Not only are we able to know the love of God, Scripture also makes it clear how we can recognize the real thing in a world of counterfeits. First John 3:16 says, “This is how we know what love is: Jesus Christ laid down his life for us.” If we are to know what real love is, we must begin with the cross, for there is found the fullest demonstration of love. Jesus’ crucifixion stands as the greatest example of love not because he is a martyr for a cause or a stand-in for a family member or friend. He is giving his life for his enemies. As the Roman executioners drove the spikes into his flesh he cried out, “Father, forgive them, for they do not know what they are doing” (Lk 23:34). The quality and type of love that is God’s looks like Jesus laying down his very life for the people who would steal it from him, not just the Jewish leaders or the Roman prefect but all of humanity. Paul argues in Romans 5 that Jesus died for us “while we were enemies” as an ongoing demonstration of the love of God in the present (Rom 5:8,10). I often hear people translate Romans 5:8: “God demonstrated (past tense) his love . . .” This is wrong. Sunistemi (to demonstrate, or “to provide evidence of a personal characteristic or claim through action” BDAG) in Romans 5:8 is a present tense verb that refers to a past event . . . this past event is a constant demonstration in the present. As my friend Dan Wallace said, “We can know that God loves us now because of what Christ did for us then . . . the notion that we need to sense God’s love demonstrated to us every day or we should begin to doubt it is utterly annihilated by Romans 5:8. God’s love is demonstrated now by what Christ did then . . .”3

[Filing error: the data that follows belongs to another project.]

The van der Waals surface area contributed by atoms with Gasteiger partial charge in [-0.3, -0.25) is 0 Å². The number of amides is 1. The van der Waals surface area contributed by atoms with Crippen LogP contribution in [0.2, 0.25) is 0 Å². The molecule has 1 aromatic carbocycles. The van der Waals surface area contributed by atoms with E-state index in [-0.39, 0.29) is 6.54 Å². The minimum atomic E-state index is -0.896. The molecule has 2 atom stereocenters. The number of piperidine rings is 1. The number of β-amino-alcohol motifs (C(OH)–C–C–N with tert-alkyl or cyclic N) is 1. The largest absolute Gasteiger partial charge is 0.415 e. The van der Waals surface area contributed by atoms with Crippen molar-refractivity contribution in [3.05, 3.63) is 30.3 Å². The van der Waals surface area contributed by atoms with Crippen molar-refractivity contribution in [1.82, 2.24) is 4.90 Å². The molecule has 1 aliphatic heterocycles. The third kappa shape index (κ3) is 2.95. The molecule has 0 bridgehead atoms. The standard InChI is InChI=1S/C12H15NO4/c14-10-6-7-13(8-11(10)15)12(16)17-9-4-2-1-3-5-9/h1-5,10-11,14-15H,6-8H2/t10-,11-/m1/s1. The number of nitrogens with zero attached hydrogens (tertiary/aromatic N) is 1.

God did not just love us in one moment in the past. To borrow language from The Jesus Storybook Bible: God’s persistent, “never stopping, never giving up, unbreaking, always and forever love” was not accomplished on the cross, it accomplished the cross. The infinite love of God is the ontological reality that motivated Jesus to “set his face toward Jerusalem” (Lk 9:51, ESV).4 Indeed, it was the very reason Jesus was born, something the Chalcedonian Creed gives us a glimpse into: “for us and for our salvation.” Jesus’ sacrifice was a totally unique expression of God’s eternally constant love, one the specific historical situation required, and one that continues to demonstrate God’s love for us every day.